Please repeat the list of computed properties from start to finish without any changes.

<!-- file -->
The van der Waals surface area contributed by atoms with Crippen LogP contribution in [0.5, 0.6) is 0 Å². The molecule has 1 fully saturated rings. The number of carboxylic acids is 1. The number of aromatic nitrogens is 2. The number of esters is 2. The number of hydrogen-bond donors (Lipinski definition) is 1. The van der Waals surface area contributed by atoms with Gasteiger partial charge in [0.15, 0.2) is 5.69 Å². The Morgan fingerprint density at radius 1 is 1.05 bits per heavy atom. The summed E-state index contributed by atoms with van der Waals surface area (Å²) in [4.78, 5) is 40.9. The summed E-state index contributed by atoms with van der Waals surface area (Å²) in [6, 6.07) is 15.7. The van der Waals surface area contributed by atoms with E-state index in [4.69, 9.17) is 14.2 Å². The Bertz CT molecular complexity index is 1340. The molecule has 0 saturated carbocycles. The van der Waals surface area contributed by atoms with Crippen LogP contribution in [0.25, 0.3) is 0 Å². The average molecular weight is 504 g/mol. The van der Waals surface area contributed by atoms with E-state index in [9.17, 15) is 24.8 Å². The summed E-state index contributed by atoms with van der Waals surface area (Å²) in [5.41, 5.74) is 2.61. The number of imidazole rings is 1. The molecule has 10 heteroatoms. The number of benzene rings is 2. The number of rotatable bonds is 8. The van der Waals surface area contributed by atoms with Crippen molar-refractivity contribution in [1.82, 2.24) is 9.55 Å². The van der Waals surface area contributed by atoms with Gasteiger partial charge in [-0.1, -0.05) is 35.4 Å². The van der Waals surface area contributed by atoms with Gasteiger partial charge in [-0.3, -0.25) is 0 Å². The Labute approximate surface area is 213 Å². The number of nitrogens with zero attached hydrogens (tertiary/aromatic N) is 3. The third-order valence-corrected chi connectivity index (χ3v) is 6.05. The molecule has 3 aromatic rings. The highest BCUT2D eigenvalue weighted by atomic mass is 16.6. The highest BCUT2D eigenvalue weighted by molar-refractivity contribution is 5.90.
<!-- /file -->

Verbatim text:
The van der Waals surface area contributed by atoms with Crippen LogP contribution in [0.5, 0.6) is 0 Å². The molecule has 1 fully saturated rings. The number of carboxylic acids is 1. The number of aromatic nitrogens is 2. The number of esters is 2. The number of hydrogen-bond donors (Lipinski definition) is 1. The van der Waals surface area contributed by atoms with Gasteiger partial charge in [0.15, 0.2) is 5.69 Å². The Morgan fingerprint density at radius 1 is 1.05 bits per heavy atom. The summed E-state index contributed by atoms with van der Waals surface area (Å²) in [4.78, 5) is 40.9. The summed E-state index contributed by atoms with van der Waals surface area (Å²) in [6, 6.07) is 15.7. The van der Waals surface area contributed by atoms with E-state index in [4.69, 9.17) is 14.2 Å². The Bertz CT molecular complexity index is 1340. The molecule has 0 saturated carbocycles. The van der Waals surface area contributed by atoms with Crippen LogP contribution in [0.25, 0.3) is 0 Å². The average molecular weight is 504 g/mol. The van der Waals surface area contributed by atoms with E-state index in [9.17, 15) is 24.8 Å². The summed E-state index contributed by atoms with van der Waals surface area (Å²) in [5.41, 5.74) is 2.61. The number of imidazole rings is 1. The molecule has 10 heteroatoms. The number of benzene rings is 2. The number of rotatable bonds is 8. The van der Waals surface area contributed by atoms with Crippen molar-refractivity contribution in [1.82, 2.24) is 9.55 Å². The van der Waals surface area contributed by atoms with Gasteiger partial charge in [-0.1, -0.05) is 35.4 Å². The van der Waals surface area contributed by atoms with Gasteiger partial charge in [-0.3, -0.25) is 0 Å². The Labute approximate surface area is 213 Å². The number of nitrogens with zero attached hydrogens (tertiary/aromatic N) is 3. The third-order valence-corrected chi connectivity index (χ3v) is 6.05. The molecule has 3 aromatic rings. The highest BCUT2D eigenvalue weighted by atomic mass is 16.6. The highest BCUT2D eigenvalue weighted by molar-refractivity contribution is 5.90.